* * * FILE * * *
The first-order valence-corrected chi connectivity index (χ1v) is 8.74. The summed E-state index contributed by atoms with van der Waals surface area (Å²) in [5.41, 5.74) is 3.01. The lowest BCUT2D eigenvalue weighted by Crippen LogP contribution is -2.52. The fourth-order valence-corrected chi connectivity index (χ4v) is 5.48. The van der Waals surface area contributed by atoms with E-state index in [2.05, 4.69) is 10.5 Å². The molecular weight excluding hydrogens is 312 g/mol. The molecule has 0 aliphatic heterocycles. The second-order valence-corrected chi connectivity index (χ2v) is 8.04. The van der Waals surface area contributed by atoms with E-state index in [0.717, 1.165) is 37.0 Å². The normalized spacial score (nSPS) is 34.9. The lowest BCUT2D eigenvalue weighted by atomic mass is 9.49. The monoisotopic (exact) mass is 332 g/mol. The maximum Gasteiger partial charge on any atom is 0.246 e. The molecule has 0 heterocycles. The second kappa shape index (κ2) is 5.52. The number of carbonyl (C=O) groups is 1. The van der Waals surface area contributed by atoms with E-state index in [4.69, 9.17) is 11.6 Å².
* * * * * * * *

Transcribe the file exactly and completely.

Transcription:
The first-order valence-corrected chi connectivity index (χ1v) is 8.74. The summed E-state index contributed by atoms with van der Waals surface area (Å²) in [5.41, 5.74) is 3.01. The lowest BCUT2D eigenvalue weighted by Crippen LogP contribution is -2.52. The fourth-order valence-corrected chi connectivity index (χ4v) is 5.48. The van der Waals surface area contributed by atoms with E-state index in [2.05, 4.69) is 10.5 Å². The molecular weight excluding hydrogens is 312 g/mol. The molecule has 0 aliphatic heterocycles. The second-order valence-corrected chi connectivity index (χ2v) is 8.04. The van der Waals surface area contributed by atoms with E-state index in [0.717, 1.165) is 37.0 Å². The normalized spacial score (nSPS) is 34.9. The lowest BCUT2D eigenvalue weighted by atomic mass is 9.49. The monoisotopic (exact) mass is 332 g/mol. The maximum Gasteiger partial charge on any atom is 0.246 e. The molecule has 0 heterocycles. The second kappa shape index (κ2) is 5.52. The number of carbonyl (C=O) groups is 1. The van der Waals surface area contributed by atoms with E-state index in [4.69, 9.17) is 11.6 Å².